When the going gets tough, the tough get BENTO!
Seriously. No matter where I am or what I’m doing, just hearing the word, “bento,” makes me happy. It’s childhood, Hawai’i, and the most ono-licious comfort food all lovingly packed in the perfect box.
Who can resist those perfect size portions of rice (or maybe musubi with ume), chicken katsu, beef teriyaki, nishime, and kamaboko? There is something so very reassuring and personal about a little meal just for one, its ingredients carefully chosen for their complementary tastes, textures, and colors.
Lunch lunch lunch!
*licks lips and rubs tummy*
You probably know that besides being good to eat, o-bento is quite a popular art form these days, with many cookbooks, blogs, and websites offering an endless array of highly imaginative ideas solely devoted to creating bento that are beautiful, whimsical, and/or unusual. Not surprising, since the Japanese have always valued the aesthetics of cuisine, with studied presentation being an essential component of the total dining experience. Why not take it as far as it will go?
Charaben, a particular form of decorated bento featuring people, popular media characters, animals, or plants, originated with mothers seeking a creative outlet, who also wanted to encourage their children to eat different types of foods. It’s often referred to as “kawaii bento” (cute bento). In my mind, the Japanese have always had the market cornered on this particular brand of cuteness, but it’s certainly exciting to see bentoistes from different parts of the world channeling their energies into creating all that is cute in a compact container.
The bentos of my childhood were not so elaborately decorated, but their flavors and essence — homemade food seasoned with love — endure as part of Hawai’i’s unique culinary history, which includes over a century of Japanese influence beginning with the first migrant plantation workers arriving in the Islands during the late 19th century. They shared their bentos in the fields, children carried their box lunches to school, and to this day, you’d be hard pressed to find anyone in Hawai’i who doesn’t love some form of bento.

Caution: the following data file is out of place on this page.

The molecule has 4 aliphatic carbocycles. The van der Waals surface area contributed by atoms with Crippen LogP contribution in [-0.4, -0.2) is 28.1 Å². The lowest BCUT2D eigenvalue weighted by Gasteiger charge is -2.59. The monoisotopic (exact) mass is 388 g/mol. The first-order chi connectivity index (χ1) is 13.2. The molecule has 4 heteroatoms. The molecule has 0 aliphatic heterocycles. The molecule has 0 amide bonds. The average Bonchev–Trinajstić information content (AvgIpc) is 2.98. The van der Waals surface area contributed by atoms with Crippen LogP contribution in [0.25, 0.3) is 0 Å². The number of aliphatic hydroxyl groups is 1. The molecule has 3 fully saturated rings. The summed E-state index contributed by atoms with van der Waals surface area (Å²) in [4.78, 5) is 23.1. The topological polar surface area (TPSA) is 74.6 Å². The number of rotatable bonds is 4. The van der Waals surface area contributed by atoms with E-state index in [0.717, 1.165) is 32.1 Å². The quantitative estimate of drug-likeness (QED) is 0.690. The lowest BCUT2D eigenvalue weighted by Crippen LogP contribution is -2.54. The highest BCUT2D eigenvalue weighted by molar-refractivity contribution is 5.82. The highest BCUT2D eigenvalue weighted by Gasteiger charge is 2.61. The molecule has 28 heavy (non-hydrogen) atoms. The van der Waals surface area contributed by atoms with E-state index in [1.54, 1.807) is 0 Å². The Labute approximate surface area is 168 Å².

When I visited an elementary school in Hawai’i last year, the librarian handed me a copy of Hawai’i’s Bento Box Cookbook: Fun Lunches for Kids by Susan Yuen (Mutual Publishing, 2008). I was happy to see a book dedicated to Hawaiian style bentos, which feels like “home” whenever I open it.
Author Susan Yuen, former sous chef and caterer, first began making these fun bento lunches when her daughter started preschool. What began as an enjoyable hobby turned into two wildly popular Bento Box cookbooks (“2nd Course” published just this year).
Both are chock-a-block full of amazing bento designs (hula girls, surfers, birds, bears, ducks, fish, dogs, cats, bunnies) made primarily with rice, cheese, nori (dried seaweed), kamaboko (fishcake), and the ubiquitous Hawaiian staple, Spam™. Both also contain a good sampling of kid-friendly “Sammies” (sandwiches), and an entire section of mouthwatering recipes reflecting Hawai’i’s unique multiethnic culinary heritage (ah, furikake salmon! yakisoba! bean sprout namul!).
Care for a little chicken yakitori and edamame, or maybe a Portuguese sausage frittata or some gyoza? Use a few simple cutter tools, cleverly placed garnishes along with added touches like cocktail picks or cupcake toppers, and you’ve got a visually appealing, nutritionally balanced meal that will satisfy even the pickiest of eaters.
Both books are spiral bound, and each recipe has clear, step-by-step instructions with full color photos on glossy pages. Can’t find some of the ingredients where you live? These are great resource books with enough inspiration to prompt you to think “outside the box”, have fun improvising, and even plan a few family projects combining art with the pleasures of eating. Highly recommended! Now, please pass me another spam musubi!
♥ Be sure to visit Susan’s blog, where she regularly posts new bentos and provides a list of suggested tools and online sources for purchasing supplies. You can also see lots of video interviews with interesting demonstrations.
♥ This post is brought to you by Fun Food and Family.♥ More F is for Fall posts can be found here.
*Mermaid with Hotdog Octopus and Japanese Girl with Shoyu Chicken Drumettes spreads posted with permission from Hawaii’s Bento Box Cookbook, copyright © 2008 Mutual Publishing.
**Clown Fish and Sea Anenome with Honey Garlic Chicken and Stir Fry Sauces spreads posted with permission from Hawaii’s Bento Box Cookbook, 2nd Course, copyright © 2010 Mutual Publishing.
***Other bento photos from Susan Yuen’s flickr photostream.
Copyright © 2010 Jama Rattigan of jama rattigan’s alphabet soup. All rights reserved.